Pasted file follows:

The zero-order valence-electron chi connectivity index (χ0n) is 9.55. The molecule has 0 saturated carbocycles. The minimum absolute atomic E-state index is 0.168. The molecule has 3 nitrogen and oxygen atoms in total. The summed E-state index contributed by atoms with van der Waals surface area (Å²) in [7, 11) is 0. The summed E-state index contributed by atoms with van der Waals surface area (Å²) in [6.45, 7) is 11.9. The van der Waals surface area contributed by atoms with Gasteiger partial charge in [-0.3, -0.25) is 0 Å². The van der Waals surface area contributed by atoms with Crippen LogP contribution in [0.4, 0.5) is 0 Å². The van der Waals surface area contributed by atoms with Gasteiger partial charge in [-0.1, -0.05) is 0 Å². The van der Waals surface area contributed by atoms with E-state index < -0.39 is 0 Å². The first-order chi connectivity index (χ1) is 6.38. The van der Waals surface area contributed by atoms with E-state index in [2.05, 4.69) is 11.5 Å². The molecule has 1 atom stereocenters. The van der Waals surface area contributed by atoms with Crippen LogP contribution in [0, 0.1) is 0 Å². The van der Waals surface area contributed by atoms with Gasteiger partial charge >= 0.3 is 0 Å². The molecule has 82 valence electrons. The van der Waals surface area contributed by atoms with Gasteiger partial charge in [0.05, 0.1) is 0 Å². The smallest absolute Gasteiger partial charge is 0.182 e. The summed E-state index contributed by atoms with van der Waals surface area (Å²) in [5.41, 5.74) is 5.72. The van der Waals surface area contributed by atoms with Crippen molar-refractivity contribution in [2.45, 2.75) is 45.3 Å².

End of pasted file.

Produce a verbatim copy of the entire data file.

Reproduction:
The zero-order valence-electron chi connectivity index (χ0n) is 9.55. The molecule has 0 saturated carbocycles. The minimum absolute atomic E-state index is 0.168. The molecule has 3 nitrogen and oxygen atoms in total. The summed E-state index contributed by atoms with van der Waals surface area (Å²) in [7, 11) is 0. The summed E-state index contributed by atoms with van der Waals surface area (Å²) in [6.45, 7) is 11.9. The van der Waals surface area contributed by atoms with Gasteiger partial charge in [-0.3, -0.25) is 0 Å². The van der Waals surface area contributed by atoms with Crippen LogP contribution in [0.4, 0.5) is 0 Å². The van der Waals surface area contributed by atoms with Gasteiger partial charge in [-0.1, -0.05) is 0 Å². The van der Waals surface area contributed by atoms with E-state index < -0.39 is 0 Å². The first-order chi connectivity index (χ1) is 6.38. The van der Waals surface area contributed by atoms with E-state index in [2.05, 4.69) is 11.5 Å². The molecule has 1 atom stereocenters. The van der Waals surface area contributed by atoms with Crippen LogP contribution in [0, 0.1) is 0 Å². The van der Waals surface area contributed by atoms with Gasteiger partial charge >= 0.3 is 0 Å². The molecule has 82 valence electrons. The van der Waals surface area contributed by atoms with Gasteiger partial charge in [0.05, 0.1) is 0 Å². The smallest absolute Gasteiger partial charge is 0.182 e. The summed E-state index contributed by atoms with van der Waals surface area (Å²) in [5.41, 5.74) is 5.72. The van der Waals surface area contributed by atoms with Crippen molar-refractivity contribution in [2.45, 2.75) is 45.3 Å².